If a confrontation is necessary, I will stop play, go over to the bench area, but ten yards or so from the coach and say: "Coach you must stay within your bench area. Do you understand?" or "Coach, tactical instructions to your players only. Do you understand?" Then I wait for the coach to answer.

    I will not restart play until the coach responds with a yes or a no. If they say "no", then I will dismiss them, however, this has not yet occurred. So far they have always said "Yes". Sometimes they try to add "...but...", however, by then I have already signalled the restart of play.

    The psychology of this is that by answering "Yes" the coach has made a committment, witnessed by everyone. Further, he does not actually know whether he has been warned or not, so most will err on the side of caution and behave. Even if they don't, the referee has not drawn a line on the sand, and restricted his options.

    One thing that is also helpful is a few minutes after the confrontation, to run by and say to the coach "Coach, if you want to we can discuss this after the match".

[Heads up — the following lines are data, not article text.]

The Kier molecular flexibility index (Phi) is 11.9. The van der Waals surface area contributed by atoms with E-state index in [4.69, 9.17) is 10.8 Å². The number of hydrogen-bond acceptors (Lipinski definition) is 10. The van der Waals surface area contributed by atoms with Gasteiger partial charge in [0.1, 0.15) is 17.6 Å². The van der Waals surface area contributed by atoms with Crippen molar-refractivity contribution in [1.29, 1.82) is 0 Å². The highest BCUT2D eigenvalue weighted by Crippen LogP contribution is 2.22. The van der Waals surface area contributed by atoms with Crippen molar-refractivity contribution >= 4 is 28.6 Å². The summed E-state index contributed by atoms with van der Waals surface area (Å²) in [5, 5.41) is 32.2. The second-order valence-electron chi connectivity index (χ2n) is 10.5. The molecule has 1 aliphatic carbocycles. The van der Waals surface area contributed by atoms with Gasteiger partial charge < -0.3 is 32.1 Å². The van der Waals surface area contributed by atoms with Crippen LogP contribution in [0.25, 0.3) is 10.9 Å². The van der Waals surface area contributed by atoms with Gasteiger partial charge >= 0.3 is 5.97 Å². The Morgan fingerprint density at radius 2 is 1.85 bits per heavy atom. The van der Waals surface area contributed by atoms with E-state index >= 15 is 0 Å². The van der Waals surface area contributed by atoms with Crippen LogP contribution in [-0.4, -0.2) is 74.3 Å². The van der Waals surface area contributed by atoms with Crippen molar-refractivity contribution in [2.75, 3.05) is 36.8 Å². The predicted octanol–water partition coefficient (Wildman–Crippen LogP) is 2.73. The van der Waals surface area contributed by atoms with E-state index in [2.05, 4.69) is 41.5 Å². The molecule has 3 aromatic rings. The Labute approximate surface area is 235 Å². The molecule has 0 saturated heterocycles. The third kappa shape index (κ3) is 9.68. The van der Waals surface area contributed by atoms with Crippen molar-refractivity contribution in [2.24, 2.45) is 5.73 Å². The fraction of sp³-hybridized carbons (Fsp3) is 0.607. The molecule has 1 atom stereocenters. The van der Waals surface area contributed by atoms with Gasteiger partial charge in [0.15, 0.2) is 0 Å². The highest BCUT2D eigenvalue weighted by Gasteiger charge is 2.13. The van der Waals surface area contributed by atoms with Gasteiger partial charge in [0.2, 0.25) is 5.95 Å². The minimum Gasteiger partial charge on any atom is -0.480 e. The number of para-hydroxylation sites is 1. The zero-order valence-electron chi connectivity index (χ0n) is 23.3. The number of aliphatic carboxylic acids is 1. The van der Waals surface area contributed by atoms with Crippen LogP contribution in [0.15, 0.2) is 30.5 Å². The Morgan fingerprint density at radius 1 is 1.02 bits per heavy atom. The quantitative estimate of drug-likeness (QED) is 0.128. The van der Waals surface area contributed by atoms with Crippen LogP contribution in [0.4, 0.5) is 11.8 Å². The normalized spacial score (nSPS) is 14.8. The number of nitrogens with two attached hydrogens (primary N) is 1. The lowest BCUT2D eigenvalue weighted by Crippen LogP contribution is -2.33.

Sherman
     
  17. ProfZodiac

    ProfZodiac Moderator
    Staff Member

    Jan 17, 2003
    Boston, MA
    Club:
    New England Revolution
    Nat'l Team:
    United States
    I card coaches. Once again, vast minority among us all, I know, but it's something I do.

    Many of the coaches I have to deal with don't know as much about what they're doing as they think they do. A card will shut them up a hell of a lot quicker than "You're formally cautioned." I mean, that statement is just words. Nothing visual to back it up. With a card, everybody, including the parents, knows you're pissed. It'll make it very plain that you're not taking any crap.

    I understand why carding coaches isn't allowed (supposed to play a man short under a red card, are you going to pick someone to leave?), but BAYS allows it, so I use it. I haven't used it in a very long time, though. Hell, if I issue a single card in any given week, it must have been a violent game. I'm one of those "let the boys play" kind of refs. Not sure if that's a good thing.
     
  18. Statesman

    Statesman New Member

    Sep 16, 2001
    The name says it all